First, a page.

someone.....of the general renewables, there is nothing out there with that kind
only so much wood to cut. Easter Island had that experience. When they cut the
last tree, they totally changed the ecology. The Bible talks about the
large clusters of grapes and the honey and so forth that they found when the
spies went out. That now is a desert. The Cedars of Lebanon, the grand Cedars of
Lebanon that built the temple, that is now largely a desert. Why is it a desert?
Because they cut the trees, they changed the environment, they changed the
gentleman from Maryland (Mr. Gilchrest) mentioned our increasing
efficiency. We have done a great job. Our refrigerators today are probably twice
as efficient as they were 20 or 30 years ago. But instead of a little
refrigerator, we have a big one. Instead of one, we may have two. So I will bet
we are using as much electricity in our refrigeration as we ever
Electrons in a
wire are very different than oil in a pipeline. Put a gallon of oil in a
pipeline up at Prudhoe Bay, and a gallon will come out where it goes on the
ship. If we put electrons in a line which is long enough, nothing will come out
in the other end. It is called line loss. And they knew that in their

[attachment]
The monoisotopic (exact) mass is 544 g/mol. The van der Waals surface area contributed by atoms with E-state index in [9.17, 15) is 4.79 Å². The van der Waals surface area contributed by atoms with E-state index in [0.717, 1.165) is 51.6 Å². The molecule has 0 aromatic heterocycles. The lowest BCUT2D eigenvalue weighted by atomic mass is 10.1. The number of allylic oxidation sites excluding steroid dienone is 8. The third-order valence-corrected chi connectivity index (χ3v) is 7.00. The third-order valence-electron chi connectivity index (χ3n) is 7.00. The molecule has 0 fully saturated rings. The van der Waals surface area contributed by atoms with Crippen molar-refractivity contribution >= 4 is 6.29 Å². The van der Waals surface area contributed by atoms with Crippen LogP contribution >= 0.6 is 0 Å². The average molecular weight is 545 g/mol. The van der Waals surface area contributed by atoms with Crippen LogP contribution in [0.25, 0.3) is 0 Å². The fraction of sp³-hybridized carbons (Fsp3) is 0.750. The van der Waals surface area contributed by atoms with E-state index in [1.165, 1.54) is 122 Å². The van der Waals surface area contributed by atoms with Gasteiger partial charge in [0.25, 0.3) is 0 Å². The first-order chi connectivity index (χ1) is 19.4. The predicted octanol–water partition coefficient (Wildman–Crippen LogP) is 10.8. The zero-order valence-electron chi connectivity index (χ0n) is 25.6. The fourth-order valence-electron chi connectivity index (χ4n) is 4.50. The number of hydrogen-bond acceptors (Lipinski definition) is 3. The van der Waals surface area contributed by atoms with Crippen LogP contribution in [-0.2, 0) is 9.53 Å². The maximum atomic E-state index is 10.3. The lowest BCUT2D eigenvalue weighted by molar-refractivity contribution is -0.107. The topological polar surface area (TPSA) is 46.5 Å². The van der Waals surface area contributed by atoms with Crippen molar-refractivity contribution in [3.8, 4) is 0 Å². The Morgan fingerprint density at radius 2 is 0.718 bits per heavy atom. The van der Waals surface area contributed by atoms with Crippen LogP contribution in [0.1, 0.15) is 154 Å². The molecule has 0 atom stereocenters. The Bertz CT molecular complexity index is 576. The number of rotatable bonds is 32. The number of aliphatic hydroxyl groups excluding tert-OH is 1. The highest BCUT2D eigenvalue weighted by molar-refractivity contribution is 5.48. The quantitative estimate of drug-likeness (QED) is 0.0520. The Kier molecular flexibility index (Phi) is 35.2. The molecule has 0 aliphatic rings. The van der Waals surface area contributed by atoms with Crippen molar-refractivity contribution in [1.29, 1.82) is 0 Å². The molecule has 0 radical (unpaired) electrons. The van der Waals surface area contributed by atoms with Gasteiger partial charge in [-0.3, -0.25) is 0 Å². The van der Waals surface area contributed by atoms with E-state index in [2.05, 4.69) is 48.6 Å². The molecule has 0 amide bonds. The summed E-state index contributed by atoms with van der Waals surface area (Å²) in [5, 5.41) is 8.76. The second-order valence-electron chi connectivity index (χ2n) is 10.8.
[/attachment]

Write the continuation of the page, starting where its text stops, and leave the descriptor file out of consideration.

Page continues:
small communities, widely distributed, with the enormous line losses they had
from big plants, that they would be better off with distributed
We now are
doing a lot of talking here in the Congress and fortunately across the country
about Social Security, and it is a big problem. But I tell the Members if the
problem of Social Security is equivalent to the tidal wave produced by the
hurricane, then this peak oil problem is equivalent to the tsunami. The impact
and the consequences are going to be enormously greater than the impact and the
consequences of Social Security or Medicare or those two put together.
Is there any reason to remain optimistic or hopeful? Let me go back to
Matt Savinar, that not-too-optimistic journalist. ``If what you mean is there
any way technology or the market or brilliant scientists or comprehensive
government programs are going to hold things together or solve this for me or
allow for business to continue as usual, the answer is no. On the other hand, if
what you really mean is is there any way that I still can have a happy,
fulfilling life, in spite of some clearly grim facts, the answer is yes. But it
is going to require a lot of work, a lot of adjustments, and probably a bit of
good fortune on your part.''
I suspect that our hour is about up, and
this is maybe a good place to end. We are going to come back and spend another
hour looking at agriculture, enormous opportunities from agriculture. But let me
remind the gentleman that we are just barely able to feed the world now. And if
we start taking all of this biomass off the field, what is going to happen to
the tilth of our soil, to the organic matter in our soil, which is essential to
the availability of nutrients in the soil by the plant. So there are lots of
challenges here. There are lots of opportunities here. And we will spend another
hour talking about them. Thank you very much. And I yield back, Mr. Speaker.